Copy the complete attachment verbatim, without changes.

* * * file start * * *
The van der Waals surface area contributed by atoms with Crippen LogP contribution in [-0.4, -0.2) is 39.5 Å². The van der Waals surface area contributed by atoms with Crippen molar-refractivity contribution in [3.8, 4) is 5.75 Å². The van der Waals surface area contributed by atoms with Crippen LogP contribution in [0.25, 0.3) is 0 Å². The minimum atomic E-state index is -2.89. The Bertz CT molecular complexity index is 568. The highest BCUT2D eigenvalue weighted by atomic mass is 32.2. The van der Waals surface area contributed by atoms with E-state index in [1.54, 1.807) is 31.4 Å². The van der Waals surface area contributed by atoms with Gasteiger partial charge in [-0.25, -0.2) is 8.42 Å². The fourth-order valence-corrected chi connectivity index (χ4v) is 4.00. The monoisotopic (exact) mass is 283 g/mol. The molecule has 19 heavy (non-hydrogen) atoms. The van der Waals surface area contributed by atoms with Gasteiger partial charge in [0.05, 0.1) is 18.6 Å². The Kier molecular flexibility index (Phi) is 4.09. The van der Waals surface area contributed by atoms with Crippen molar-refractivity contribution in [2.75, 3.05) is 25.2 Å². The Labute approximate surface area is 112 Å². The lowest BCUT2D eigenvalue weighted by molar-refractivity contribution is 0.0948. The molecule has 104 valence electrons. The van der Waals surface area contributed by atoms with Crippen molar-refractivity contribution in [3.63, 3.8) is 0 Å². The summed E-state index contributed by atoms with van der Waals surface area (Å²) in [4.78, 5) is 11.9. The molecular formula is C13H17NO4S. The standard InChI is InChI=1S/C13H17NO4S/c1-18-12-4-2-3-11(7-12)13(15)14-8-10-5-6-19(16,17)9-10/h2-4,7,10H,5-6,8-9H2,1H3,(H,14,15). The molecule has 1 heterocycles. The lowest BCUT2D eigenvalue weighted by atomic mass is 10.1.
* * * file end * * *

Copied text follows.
The van der Waals surface area contributed by atoms with Crippen LogP contribution in [-0.4, -0.2) is 39.5 Å². The van der Waals surface area contributed by atoms with Crippen molar-refractivity contribution in [3.8, 4) is 5.75 Å². The van der Waals surface area contributed by atoms with Crippen LogP contribution in [0.25, 0.3) is 0 Å². The minimum atomic E-state index is -2.89. The Bertz CT molecular complexity index is 568. The highest BCUT2D eigenvalue weighted by atomic mass is 32.2. The van der Waals surface area contributed by atoms with E-state index in [1.54, 1.807) is 31.4 Å². The van der Waals surface area contributed by atoms with Gasteiger partial charge in [-0.25, -0.2) is 8.42 Å². The fourth-order valence-corrected chi connectivity index (χ4v) is 4.00. The monoisotopic (exact) mass is 283 g/mol. The molecule has 19 heavy (non-hydrogen) atoms. The van der Waals surface area contributed by atoms with Gasteiger partial charge in [0.05, 0.1) is 18.6 Å². The Kier molecular flexibility index (Phi) is 4.09. The van der Waals surface area contributed by atoms with Crippen molar-refractivity contribution in [2.75, 3.05) is 25.2 Å². The Labute approximate surface area is 112 Å². The lowest BCUT2D eigenvalue weighted by molar-refractivity contribution is 0.0948. The molecule has 104 valence electrons. The van der Waals surface area contributed by atoms with Crippen molar-refractivity contribution in [3.63, 3.8) is 0 Å². The summed E-state index contributed by atoms with van der Waals surface area (Å²) in [4.78, 5) is 11.9. The molecular formula is C13H17NO4S. The standard InChI is InChI=1S/C13H17NO4S/c1-18-12-4-2-3-11(7-12)13(15)14-8-10-5-6-19(16,17)9-10/h2-4,7,10H,5-6,8-9H2,1H3,(H,14,15). The molecule has 1 heterocycles. The lowest BCUT2D eigenvalue weighted by atomic mass is 10.1.